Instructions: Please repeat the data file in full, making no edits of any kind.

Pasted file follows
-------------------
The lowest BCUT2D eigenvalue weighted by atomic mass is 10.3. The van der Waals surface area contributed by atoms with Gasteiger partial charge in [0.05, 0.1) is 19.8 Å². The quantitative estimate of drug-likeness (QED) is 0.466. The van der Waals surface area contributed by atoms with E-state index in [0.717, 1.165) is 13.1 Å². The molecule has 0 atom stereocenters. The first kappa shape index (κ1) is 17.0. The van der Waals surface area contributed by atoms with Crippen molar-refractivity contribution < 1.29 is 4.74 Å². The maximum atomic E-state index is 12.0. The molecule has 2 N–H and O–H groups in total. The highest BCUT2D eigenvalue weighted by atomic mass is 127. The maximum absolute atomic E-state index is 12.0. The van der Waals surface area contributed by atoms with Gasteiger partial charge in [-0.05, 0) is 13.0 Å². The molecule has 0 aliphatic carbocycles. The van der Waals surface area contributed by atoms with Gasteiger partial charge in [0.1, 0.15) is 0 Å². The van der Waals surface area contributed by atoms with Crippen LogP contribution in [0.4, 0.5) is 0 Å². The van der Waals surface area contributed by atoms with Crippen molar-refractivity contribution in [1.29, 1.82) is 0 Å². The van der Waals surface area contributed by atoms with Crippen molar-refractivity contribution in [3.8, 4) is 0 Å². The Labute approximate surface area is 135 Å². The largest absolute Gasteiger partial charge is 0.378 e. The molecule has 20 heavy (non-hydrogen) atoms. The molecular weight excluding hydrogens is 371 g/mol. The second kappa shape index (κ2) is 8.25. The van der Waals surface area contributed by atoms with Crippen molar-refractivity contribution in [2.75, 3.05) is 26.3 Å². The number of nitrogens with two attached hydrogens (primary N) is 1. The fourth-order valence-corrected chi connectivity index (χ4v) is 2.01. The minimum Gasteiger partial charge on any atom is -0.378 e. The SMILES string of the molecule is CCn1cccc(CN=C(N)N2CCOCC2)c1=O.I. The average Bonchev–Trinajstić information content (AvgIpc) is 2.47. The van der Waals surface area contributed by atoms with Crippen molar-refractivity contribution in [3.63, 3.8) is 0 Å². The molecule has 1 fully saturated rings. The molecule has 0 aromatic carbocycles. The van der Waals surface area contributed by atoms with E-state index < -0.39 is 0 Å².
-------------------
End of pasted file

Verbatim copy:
The lowest BCUT2D eigenvalue weighted by atomic mass is 10.3. The van der Waals surface area contributed by atoms with Gasteiger partial charge in [0.05, 0.1) is 19.8 Å². The quantitative estimate of drug-likeness (QED) is 0.466. The van der Waals surface area contributed by atoms with E-state index in [0.717, 1.165) is 13.1 Å². The molecule has 0 atom stereocenters. The first kappa shape index (κ1) is 17.0. The van der Waals surface area contributed by atoms with Crippen molar-refractivity contribution < 1.29 is 4.74 Å². The maximum atomic E-state index is 12.0. The molecule has 2 N–H and O–H groups in total. The highest BCUT2D eigenvalue weighted by atomic mass is 127. The maximum absolute atomic E-state index is 12.0. The van der Waals surface area contributed by atoms with Gasteiger partial charge in [-0.05, 0) is 13.0 Å². The molecule has 0 aliphatic carbocycles. The van der Waals surface area contributed by atoms with Gasteiger partial charge in [0.1, 0.15) is 0 Å². The van der Waals surface area contributed by atoms with Crippen LogP contribution in [0.4, 0.5) is 0 Å². The van der Waals surface area contributed by atoms with Crippen molar-refractivity contribution in [1.29, 1.82) is 0 Å². The van der Waals surface area contributed by atoms with Crippen molar-refractivity contribution in [3.8, 4) is 0 Å². The Labute approximate surface area is 135 Å². The largest absolute Gasteiger partial charge is 0.378 e. The molecule has 20 heavy (non-hydrogen) atoms. The molecular weight excluding hydrogens is 371 g/mol. The second kappa shape index (κ2) is 8.25. The van der Waals surface area contributed by atoms with Crippen molar-refractivity contribution in [2.75, 3.05) is 26.3 Å². The number of nitrogens with two attached hydrogens (primary N) is 1. The fourth-order valence-corrected chi connectivity index (χ4v) is 2.01. The minimum Gasteiger partial charge on any atom is -0.378 e. The SMILES string of the molecule is CCn1cccc(CN=C(N)N2CCOCC2)c1=O.I. The average Bonchev–Trinajstić information content (AvgIpc) is 2.47. The van der Waals surface area contributed by atoms with Crippen molar-refractivity contribution in [3.63, 3.8) is 0 Å². The molecule has 1 fully saturated rings. The molecule has 0 aromatic carbocycles. The van der Waals surface area contributed by atoms with E-state index < -0.39 is 0 Å².